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Inspiring Canadians - In Sport and Life

Honoured Member

WILLIAM 'SCOTTY' BOWMAN

Inducted in 2004

Member Details

Date of Birth: September 18, 1933
Place of Birth: Montreal, Quebec
Sport: Ice Hockey
Member Category: Builder

Career Highlights

1973,76-79

Stanley Cups - Montreal Canadiens

1992

Stanley Cup - Pittsburgh Penguins

1997, 1998, 2002

Stanley Cups - Detroit Red Wings

1991

Inducted into the Hockey Hall of Fame

Regular Season coaching record: 1244-584-313 (wins-losses-ties)

Playoff coaching record: 223-130 (wins-losses)

Coached most Stanley Cup winning teams (nine) 

Honoured Member WILLIAM 'SCOTTY' BOWMAN
Inspire

Story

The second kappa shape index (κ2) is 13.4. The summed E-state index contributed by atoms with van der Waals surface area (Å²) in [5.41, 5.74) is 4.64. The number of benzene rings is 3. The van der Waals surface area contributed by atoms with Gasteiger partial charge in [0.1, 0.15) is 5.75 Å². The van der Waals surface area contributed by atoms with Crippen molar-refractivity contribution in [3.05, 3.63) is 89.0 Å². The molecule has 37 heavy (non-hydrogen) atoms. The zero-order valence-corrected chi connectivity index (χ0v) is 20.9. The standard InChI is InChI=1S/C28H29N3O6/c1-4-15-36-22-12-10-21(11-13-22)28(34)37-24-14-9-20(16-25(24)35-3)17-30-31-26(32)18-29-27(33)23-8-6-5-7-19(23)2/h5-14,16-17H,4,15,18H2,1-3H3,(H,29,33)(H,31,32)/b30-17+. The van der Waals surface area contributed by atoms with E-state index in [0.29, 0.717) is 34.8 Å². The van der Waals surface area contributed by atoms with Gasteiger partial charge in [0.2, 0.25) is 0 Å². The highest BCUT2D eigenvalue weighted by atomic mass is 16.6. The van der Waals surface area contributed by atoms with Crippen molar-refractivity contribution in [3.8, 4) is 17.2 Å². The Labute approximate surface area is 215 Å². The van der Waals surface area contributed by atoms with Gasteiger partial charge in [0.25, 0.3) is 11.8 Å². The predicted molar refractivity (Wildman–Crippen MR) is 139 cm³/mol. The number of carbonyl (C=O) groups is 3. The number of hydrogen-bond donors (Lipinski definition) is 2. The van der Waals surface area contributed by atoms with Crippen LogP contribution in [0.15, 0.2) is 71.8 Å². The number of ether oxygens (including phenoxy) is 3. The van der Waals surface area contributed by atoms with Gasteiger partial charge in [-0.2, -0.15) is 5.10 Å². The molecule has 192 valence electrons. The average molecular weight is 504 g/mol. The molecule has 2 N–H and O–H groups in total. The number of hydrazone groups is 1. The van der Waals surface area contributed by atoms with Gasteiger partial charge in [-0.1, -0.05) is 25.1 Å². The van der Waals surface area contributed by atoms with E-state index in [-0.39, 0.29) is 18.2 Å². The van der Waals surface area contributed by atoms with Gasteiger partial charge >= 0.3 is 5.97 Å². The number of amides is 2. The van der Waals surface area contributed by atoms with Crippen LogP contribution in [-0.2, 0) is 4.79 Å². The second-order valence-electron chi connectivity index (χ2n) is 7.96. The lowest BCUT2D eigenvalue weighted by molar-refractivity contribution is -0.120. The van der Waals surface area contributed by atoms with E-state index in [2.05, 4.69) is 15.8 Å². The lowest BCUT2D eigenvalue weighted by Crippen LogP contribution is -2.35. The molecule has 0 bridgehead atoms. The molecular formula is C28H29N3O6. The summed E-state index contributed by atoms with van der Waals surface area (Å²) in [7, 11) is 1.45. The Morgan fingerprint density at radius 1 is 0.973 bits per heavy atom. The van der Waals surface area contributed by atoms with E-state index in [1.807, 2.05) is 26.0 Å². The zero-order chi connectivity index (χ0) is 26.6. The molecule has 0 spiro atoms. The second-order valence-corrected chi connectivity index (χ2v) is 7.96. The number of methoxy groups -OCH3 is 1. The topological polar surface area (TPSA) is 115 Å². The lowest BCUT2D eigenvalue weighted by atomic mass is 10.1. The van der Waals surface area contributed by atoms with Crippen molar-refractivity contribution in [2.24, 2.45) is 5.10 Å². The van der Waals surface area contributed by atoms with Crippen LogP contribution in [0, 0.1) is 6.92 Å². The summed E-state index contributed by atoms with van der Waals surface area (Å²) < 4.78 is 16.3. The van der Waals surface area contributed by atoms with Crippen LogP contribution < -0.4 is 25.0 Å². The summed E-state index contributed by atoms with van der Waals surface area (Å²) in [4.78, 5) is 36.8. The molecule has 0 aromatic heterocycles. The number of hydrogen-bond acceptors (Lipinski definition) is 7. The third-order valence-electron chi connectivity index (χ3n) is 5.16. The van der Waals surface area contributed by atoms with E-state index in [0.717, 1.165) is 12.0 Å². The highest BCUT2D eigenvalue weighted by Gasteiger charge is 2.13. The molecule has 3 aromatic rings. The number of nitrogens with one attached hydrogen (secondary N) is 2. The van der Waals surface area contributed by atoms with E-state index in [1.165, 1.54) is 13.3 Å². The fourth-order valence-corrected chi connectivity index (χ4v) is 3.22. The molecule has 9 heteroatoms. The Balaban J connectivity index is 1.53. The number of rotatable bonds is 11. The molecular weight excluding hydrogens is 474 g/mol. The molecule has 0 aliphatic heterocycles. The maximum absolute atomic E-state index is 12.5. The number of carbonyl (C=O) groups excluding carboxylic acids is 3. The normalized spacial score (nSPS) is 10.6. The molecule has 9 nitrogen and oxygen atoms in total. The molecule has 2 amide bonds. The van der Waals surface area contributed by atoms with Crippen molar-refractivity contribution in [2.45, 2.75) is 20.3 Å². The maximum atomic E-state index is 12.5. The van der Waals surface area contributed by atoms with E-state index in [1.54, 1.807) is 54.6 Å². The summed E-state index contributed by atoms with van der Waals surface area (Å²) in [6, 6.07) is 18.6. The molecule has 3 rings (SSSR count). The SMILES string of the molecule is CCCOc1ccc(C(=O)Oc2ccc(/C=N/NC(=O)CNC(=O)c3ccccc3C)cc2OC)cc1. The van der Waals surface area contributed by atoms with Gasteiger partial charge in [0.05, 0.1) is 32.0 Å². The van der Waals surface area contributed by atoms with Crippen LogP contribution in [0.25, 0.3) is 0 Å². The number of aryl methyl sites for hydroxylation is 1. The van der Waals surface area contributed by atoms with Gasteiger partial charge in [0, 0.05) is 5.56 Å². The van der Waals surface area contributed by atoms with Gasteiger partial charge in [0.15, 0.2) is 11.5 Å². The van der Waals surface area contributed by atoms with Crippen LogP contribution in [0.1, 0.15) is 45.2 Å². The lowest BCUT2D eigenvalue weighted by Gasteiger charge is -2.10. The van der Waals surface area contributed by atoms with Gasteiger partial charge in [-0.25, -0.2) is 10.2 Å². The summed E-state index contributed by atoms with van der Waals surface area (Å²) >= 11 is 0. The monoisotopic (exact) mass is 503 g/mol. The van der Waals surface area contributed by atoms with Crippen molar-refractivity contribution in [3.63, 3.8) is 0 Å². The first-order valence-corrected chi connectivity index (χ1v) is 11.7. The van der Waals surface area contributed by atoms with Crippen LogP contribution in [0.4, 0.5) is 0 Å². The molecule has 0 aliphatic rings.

Life didn't turn out exactly how Scotty Bowman had imagined, but sometimes the twists and turns of fate are welcome all the same. Bowman was a promising junior hockey player with the Canadiens and the Montreal Royals until, in 1952, a serious blow to the head ended his chances of rising to the NHL and forced him off the ice. Forty-two stitches later, the course of Bowman's life had been completely altered; he could have been a good hockey player, but instead he went on to become the greatest coach in history. After his injury, the Canadiens put Bowman through business school at Sir George Williams University in Montreal. He began working for a paint manufacturing company and coaching hockey at the Junior B level. Only 21 at the time, Bowman was barely older than his players. In 1956, Sam Pollock convinced Bowman to come aboard as assistant coach to the Ottawa-Hull Junior Canadiens. Bowman agreed, and the within two years, the team claimed the Memorial Cup, marking the first of many championship titles for the new coach. After several years coaching junior hockey with the Peterborough Petes and the Montreal Junior Canadiens, Bowman was called on to coach the St. Louis Blues when the NHL expanded in 1967. Bowman's talent as a coach became well apparent when he led this new team to the Stanley Cup finals three times in their first four years. Bowman became head coach with the Montreal Canadiens in 1971 and, over the next eight years, helped them to reclaim the glory days of the 1950s and '60s with five Stanley Cup victories. The Canadiens of the late '70s were almost unbeatable, with over 50 wins each season and four consecutive Stanley Cups. For his tremendous achievements, Bowman was inducted into the Hockey Hall of Fame in 1991, but his career was far from over. Over the next eleven years, Bowman continued to coach and collected an additional four Stanley Cups, one with Pittsburgh in 1992, and three with Detroit in 1997, 1998, and 2002. With an unprecedented nine Cups under his belt, Bowman surpassed his mentor, Toe Blake, as the most victorious hockey coach in history. Bowman knew how make his players perform to their full potential and was an expert at crafting winning teams. Over the course of his 30 year career, he coached some of hockey's finest players, including Henri Richard, Guy Lafleur, Ken Dryden, Glenn Hall, Mario Lemieux, and Brett Hull. Bowman retired from the bench in 2002 after more than 2,200 regular season games, 350 playoff games, and 1,200 victories.


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